So, no outright celebration of unfolding is called for. Nor condemnation of control.
But these recent inputs suggested that, nonetheless, perhaps there was a good reason behind my initial impulse to embrace the unfolding side of the picture. Though apparently I had misinterpreted the positive aura in which I’d seen the unfolding, I now felt emerging another possible basis for that celebratory “felt sense” with which I’d begun.
I tried to think systematically about it. OK, I said to myself, let’s take it step my step.
We’re engaged in a dance which might be conceived as involving two elements. one called unfolding, or flow; the other called control. The basic question concerns what posture is taken toward “what’s happening” –or toward what wants to happen– by our conscious ego with its intentions and purposes. No, let’s expand that: not just the designing human ego, but also all of its fruits. So that would include laws, governments, and other regimes of control that we institute.
With the energies flowing unfolding within us or around us, I continued, our posture can be either to let them flow or to try to control their flow.
No, I thought, that formulation is too binary. It is not just flow or control. The question is, what proportion of each? And how we’ll answer that depends on how much we trust that the forces at work will bring us blessings or fear that they will injure us.
So, of what does wisdom consist? Being able to judge how much that reality is to be trusted, and thus how much to get out of the way of its unfolding, and how much that reality is untrustworthy, and thus how much to work to direct it into a course that will serve us better.
And so folly can take either of two forms: too much control or too little.
Looking from this standpoint at my callers’ excessive fear of anarchy and at Charles’s message about the need for a new concept of leadership, I sensed a more balanced and wiser way of interpreting my original impetus to celebrate the “letting unfold.” Instead of seeing one element of the dance as the good and the other as the not-good, I was now thinking, perhaps what really needed to be said was that in our present world we have too little of one and too much of the other.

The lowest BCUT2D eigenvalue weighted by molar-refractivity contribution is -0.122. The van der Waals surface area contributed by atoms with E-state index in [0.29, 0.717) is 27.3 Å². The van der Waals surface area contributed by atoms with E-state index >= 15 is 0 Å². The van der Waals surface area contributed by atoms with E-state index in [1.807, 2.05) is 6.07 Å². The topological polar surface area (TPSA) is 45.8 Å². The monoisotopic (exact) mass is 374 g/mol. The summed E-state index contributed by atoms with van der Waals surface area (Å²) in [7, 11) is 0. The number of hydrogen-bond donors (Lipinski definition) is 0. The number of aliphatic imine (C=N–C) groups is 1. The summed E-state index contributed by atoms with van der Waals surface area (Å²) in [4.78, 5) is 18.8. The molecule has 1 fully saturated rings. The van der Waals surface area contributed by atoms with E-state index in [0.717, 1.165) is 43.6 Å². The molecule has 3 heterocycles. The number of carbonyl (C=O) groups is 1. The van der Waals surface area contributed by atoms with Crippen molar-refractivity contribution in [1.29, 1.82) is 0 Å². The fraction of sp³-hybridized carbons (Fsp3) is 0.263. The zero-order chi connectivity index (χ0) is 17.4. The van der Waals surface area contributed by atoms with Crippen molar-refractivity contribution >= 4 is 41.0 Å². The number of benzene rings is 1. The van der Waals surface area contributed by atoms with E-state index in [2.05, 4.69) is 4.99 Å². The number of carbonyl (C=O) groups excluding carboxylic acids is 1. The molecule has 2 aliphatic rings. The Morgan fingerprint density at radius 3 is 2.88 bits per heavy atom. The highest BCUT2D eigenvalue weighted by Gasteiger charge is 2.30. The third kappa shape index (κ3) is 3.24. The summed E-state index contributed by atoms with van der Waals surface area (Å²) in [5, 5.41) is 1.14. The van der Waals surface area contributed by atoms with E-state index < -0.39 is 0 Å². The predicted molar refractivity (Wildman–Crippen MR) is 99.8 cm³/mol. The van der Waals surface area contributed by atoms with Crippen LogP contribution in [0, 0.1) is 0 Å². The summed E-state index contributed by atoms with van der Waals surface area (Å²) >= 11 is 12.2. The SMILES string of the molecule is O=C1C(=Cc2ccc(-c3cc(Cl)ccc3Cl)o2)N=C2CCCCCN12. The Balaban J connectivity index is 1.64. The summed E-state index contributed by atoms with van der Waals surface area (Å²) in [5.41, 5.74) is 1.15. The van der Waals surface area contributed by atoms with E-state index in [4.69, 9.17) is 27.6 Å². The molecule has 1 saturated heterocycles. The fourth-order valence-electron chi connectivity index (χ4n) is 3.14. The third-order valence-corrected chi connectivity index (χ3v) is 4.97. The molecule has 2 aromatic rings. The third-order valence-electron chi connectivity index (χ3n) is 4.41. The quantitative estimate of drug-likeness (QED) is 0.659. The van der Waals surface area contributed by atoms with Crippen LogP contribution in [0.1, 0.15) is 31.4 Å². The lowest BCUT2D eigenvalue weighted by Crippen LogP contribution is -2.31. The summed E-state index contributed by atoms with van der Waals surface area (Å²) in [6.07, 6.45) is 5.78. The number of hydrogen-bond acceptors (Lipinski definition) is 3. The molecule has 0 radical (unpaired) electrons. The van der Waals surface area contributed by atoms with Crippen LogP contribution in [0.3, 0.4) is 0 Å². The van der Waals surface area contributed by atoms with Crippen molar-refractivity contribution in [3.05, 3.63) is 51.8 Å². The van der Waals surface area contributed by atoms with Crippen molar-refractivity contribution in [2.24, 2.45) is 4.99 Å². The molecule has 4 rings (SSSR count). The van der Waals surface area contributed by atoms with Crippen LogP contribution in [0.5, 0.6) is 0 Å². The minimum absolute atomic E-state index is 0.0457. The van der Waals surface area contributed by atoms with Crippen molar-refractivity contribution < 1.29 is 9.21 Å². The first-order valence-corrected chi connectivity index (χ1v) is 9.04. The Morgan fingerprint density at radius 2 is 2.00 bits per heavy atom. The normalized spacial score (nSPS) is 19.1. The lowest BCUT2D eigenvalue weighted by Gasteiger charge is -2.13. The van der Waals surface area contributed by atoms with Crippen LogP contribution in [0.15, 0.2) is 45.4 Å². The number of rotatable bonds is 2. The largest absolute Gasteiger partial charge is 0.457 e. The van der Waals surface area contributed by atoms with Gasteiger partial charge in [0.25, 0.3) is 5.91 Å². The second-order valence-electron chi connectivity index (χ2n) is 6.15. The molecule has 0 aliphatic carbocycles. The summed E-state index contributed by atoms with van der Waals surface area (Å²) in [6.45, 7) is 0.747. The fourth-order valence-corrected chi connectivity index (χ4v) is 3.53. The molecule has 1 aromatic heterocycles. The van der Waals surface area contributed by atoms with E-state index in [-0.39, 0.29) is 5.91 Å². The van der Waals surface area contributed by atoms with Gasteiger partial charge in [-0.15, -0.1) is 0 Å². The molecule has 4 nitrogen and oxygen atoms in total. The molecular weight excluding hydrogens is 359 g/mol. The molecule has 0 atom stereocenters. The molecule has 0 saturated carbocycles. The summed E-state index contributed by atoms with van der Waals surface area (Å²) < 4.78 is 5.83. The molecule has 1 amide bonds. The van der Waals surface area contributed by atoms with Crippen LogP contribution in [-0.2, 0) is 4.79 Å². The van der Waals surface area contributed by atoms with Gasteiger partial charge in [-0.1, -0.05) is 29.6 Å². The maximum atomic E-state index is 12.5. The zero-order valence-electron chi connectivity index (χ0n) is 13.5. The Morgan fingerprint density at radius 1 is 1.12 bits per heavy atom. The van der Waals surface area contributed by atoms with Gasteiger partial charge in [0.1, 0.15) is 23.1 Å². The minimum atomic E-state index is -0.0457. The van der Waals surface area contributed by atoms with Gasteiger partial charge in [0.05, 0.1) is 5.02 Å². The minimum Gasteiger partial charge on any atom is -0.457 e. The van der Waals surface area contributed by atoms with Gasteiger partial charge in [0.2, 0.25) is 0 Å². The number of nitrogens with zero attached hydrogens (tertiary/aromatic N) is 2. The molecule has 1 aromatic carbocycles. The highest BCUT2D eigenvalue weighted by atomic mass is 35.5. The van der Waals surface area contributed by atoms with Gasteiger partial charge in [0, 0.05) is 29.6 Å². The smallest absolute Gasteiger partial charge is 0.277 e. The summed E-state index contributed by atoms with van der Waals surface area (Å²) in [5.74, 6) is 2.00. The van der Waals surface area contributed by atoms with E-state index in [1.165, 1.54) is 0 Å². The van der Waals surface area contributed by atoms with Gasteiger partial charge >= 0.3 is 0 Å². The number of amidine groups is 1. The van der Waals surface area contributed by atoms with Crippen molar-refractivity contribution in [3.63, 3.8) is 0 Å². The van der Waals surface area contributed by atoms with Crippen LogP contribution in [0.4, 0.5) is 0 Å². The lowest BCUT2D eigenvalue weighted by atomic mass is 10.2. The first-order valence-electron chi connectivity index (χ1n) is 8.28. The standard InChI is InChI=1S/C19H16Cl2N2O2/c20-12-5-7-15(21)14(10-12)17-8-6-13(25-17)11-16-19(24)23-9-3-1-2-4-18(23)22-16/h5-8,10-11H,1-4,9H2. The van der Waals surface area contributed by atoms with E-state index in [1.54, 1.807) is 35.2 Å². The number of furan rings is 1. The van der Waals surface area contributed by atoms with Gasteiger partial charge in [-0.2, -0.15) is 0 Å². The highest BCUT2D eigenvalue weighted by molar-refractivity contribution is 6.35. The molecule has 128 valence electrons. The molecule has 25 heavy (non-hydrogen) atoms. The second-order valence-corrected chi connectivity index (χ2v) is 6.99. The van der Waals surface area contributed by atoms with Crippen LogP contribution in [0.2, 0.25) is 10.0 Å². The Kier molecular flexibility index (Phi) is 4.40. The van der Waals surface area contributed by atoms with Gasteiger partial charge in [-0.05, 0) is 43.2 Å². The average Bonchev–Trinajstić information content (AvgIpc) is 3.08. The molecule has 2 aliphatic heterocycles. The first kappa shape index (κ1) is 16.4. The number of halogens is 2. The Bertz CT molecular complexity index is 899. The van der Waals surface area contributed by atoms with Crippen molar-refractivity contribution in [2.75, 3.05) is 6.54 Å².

Our world is out of balance, in other words –too much controlling will and too little willing receptivity– and we’re called upon to set it right. It made sense for me to see a positive aura around “unfolding” because I live in a world that needs more of it, just as a diner with nothing to drink on the table, but plenty of food, will yearn for water, while one with plenty of beverage but nothing to eat will yearn for food.
It shouldn’t have come as a surprise to me that what should be celebrated is not just one side of the dynamic but the proper balance between the sides. Not only is it obvious on the face of it, but I already knew it. It was there, for example, in the thinking I did about the traveler whose life was changed by the journey he undertook without an itinerary, as it combined subsequently with the idea about the importance of thorough planning if your journey is like that of Apollo 13. What that clearly implied is that wisdom is a matter of degree and balance, depending on circumstance: to the extent that the trip is in dangerous territory, to that extent is the regime of control wiser than that of unfolding.
Likewise in my discussion with Murray about the conflict he was experiencing between his being called to do comedy, as an expression of his deeper nature, and his feeling compelled to seek economic security, to survive in the reality of the world as it is. Had I not conceded that the decision required a weighing of the competing values, suggesting only that his father’s scales were skewed toward the fear-driven end? Had I not understood that, depending on a given person’s circumstances, the path of answering one’s call might either be reasonable or reckless?
All of which led me to wonder once again about how it is that I could seize upon an idea that did not altogether comport with all that I already knew. And to wonder about what it means to say that I know something, when I nonetheless can proceed as if I didn’t. I consoled myself with the thought that if I can stick with the cutting edge where my image of things comes into contact with the reality, my knowledge will deepen.